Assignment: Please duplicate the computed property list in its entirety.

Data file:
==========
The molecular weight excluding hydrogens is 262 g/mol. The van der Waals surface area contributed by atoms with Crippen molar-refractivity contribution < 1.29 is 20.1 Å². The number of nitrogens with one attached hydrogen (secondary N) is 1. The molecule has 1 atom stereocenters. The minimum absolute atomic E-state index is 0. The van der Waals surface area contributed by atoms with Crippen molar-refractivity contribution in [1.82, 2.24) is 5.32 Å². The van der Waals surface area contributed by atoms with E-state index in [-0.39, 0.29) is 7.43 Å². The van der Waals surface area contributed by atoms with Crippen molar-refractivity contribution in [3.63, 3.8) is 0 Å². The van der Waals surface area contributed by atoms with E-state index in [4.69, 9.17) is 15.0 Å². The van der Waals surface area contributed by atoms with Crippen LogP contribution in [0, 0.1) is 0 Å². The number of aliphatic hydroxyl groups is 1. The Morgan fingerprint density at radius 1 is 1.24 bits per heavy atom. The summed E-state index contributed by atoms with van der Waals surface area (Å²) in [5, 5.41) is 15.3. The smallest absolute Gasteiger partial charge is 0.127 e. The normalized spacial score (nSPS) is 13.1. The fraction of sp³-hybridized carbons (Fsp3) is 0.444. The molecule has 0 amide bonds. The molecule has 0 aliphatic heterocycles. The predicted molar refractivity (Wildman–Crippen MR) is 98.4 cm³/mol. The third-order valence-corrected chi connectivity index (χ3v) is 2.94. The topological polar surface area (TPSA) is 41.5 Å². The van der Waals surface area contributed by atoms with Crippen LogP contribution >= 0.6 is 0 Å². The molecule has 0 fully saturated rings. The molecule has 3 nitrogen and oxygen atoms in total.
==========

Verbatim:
The molecular weight excluding hydrogens is 262 g/mol. The van der Waals surface area contributed by atoms with Crippen molar-refractivity contribution < 1.29 is 20.1 Å². The number of nitrogens with one attached hydrogen (secondary N) is 1. The molecule has 1 atom stereocenters. The minimum absolute atomic E-state index is 0. The van der Waals surface area contributed by atoms with Crippen molar-refractivity contribution in [1.82, 2.24) is 5.32 Å². The van der Waals surface area contributed by atoms with E-state index in [-0.39, 0.29) is 7.43 Å². The van der Waals surface area contributed by atoms with Crippen molar-refractivity contribution in [3.63, 3.8) is 0 Å². The van der Waals surface area contributed by atoms with E-state index in [4.69, 9.17) is 15.0 Å². The van der Waals surface area contributed by atoms with Crippen LogP contribution in [0, 0.1) is 0 Å². The number of aliphatic hydroxyl groups is 1. The Morgan fingerprint density at radius 1 is 1.24 bits per heavy atom. The summed E-state index contributed by atoms with van der Waals surface area (Å²) in [5, 5.41) is 15.3. The smallest absolute Gasteiger partial charge is 0.127 e. The normalized spacial score (nSPS) is 13.1. The fraction of sp³-hybridized carbons (Fsp3) is 0.444. The molecule has 0 amide bonds. The molecule has 0 aliphatic heterocycles. The predicted molar refractivity (Wildman–Crippen MR) is 98.4 cm³/mol. The third-order valence-corrected chi connectivity index (χ3v) is 2.94. The topological polar surface area (TPSA) is 41.5 Å². The van der Waals surface area contributed by atoms with Crippen LogP contribution >= 0.6 is 0 Å². The molecule has 0 fully saturated rings. The molecule has 3 nitrogen and oxygen atoms in total.